The Edge Economy – Getting a Return on Investment from the EdgeJanuary 22, 2018
Welcome to my final article on the edge of the network. We’ve drilled down into the detail of almost all things edge, but one area we have yet to touch on is: how can this benefit my bottom line?
Firstly, the good news is that it can. Edge technology has the power to bring both direct and indirect savings to any business in Australia and New Zealand.
We conducted research around using our edge solutions versus a traditional data center set-up and found that businesses could save upwards of more than 50 per cent across total data center spend over five years.
So, let’s look at some of the ways your business could boost its bottom line by taking it to the edge.
The most clear-cut cost benefit to edge technology such as modular data centers is that they don’t require a purpose-built room to live in. They are a room themselves already.
Traditional data centers can host hundreds of thousands or even millions of dollars to design and build, all dependent on a variety of factors such as size and type of industry. But in any case, it comes with a hefty price tag.
Smarter and smaller data centers can slot in wherever they fit on-site with an absolute minimum footprint in their smallest format. This is no more than a regular filing cabinet and can be ordered with next-day delivery and deployed in less than a day.
Reducing power and increasing PUE
If you’re in Australia and own or operate a business, or even if you’ve paid attention to your last home electricity bill or two, you may have noticed a pretty sizeable increase in what you’re paying.
Since July 2017, energy providers across Australia have implemented price hikes for electricity and gas. In South Australia, the average increase has been almost 20 per cent, with other states not far behind it.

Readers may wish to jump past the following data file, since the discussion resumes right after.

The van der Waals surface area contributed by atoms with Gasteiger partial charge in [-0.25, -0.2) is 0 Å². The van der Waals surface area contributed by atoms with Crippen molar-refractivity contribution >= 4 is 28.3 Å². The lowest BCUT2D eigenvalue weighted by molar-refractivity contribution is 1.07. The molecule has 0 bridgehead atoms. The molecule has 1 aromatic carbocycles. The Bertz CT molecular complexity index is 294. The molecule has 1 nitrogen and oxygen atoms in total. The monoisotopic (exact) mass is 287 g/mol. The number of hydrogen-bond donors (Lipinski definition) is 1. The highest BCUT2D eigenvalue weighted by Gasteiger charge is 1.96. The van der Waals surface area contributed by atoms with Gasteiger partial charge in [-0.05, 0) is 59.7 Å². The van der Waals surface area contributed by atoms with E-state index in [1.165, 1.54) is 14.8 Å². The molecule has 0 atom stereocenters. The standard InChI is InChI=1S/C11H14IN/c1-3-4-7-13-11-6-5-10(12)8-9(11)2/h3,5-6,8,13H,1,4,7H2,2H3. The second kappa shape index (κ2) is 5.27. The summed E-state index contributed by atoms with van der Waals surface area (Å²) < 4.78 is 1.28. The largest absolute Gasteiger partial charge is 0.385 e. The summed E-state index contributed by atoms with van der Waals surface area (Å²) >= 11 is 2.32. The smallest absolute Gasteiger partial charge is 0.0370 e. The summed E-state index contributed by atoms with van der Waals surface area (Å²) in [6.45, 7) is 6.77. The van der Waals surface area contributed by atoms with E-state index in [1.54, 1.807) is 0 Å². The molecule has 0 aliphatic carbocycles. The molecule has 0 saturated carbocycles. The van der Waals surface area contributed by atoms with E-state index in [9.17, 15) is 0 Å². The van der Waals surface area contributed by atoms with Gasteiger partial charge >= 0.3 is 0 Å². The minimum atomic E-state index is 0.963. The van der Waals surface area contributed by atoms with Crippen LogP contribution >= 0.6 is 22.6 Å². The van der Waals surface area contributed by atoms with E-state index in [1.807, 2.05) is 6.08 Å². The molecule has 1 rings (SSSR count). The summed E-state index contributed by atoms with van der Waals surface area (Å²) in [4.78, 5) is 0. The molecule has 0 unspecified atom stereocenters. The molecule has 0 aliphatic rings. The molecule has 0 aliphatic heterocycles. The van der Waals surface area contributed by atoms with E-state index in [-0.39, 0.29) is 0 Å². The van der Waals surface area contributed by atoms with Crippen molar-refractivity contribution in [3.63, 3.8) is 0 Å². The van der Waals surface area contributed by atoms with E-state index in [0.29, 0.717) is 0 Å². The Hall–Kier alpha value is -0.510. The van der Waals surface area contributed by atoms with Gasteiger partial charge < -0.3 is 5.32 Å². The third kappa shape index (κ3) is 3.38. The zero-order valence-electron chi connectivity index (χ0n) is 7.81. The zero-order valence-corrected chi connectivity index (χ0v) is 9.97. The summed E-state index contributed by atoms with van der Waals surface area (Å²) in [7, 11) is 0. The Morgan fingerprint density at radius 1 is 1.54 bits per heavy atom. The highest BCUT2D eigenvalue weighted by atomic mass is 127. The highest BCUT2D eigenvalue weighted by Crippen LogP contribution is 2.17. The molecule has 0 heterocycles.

Data centers consume a lot of power. Any savings you can make here have now an even greater impact than before since the price hikes and edge infrastructure can go a long way to reducing these bills.
Unfortunately, brick-and-mortar data centers are often energy inefficient and while there are many ways to improve their efficiency, it’s hard to beat a modular data center for bringing your footprint down.
Our SmartCabinet™, a fully integrated single rack data center that contains power protection, power distribution, cooling, monitoring and infrastructure management, uses best-of-breed UPS and cooling technology to give you a power usage effectiveness (PUE) number of less than 1.6. A typical data center – again dependent on size, industry and a number of other factors – would be at least 2.5.
Savings might not stop there either – if you’re a NSW business and eligible for the Government’s energy savings certificate (ESC), you could be in for a big payout for real and projected energy savings under the scheme by showcasing how your business is reducing energy over a long period of time.
The most important number is one
Power savings, as well as removing the need for a purpose-built data center room are the first savings businesses are likely to realise when moving to the edge, but it doesn’t stop there.
Data centers usually contain a healthy mix of different vendors’ solutions. Dealing with multiple vendors means dealing with multiple quote requests, multiple purchasing agreements, multiple payment terms, and multiple vendor relationships, not all of which are likely to be easy-going – all of which adds up to a lot more time and energy spent at the expense of your business.
Moreover, CFOs and procurement departments are very fond of vendor consolidation, particularly if that vendor can also supply a best-of-breed solution. Edge technology simplifies the purchasing process and there is only ‘one throat to choke’ if something goes wrong.
The edge is ripe for deployment in Australia. Businesses that go down this road will understand the ROI the edge can bring, along with a simplified and more agile IT environment to boot. CIOs and IT departments are already being told to become more reactive and are tasked with adopting ‘third platform’ technologies such as mobile, social, cloud and big data.
Changing the way you think about the edge and your company’s entire IT environment can save you time and money and help you turn IT into a center of profit and hub for generating new digital services that meet business objectives.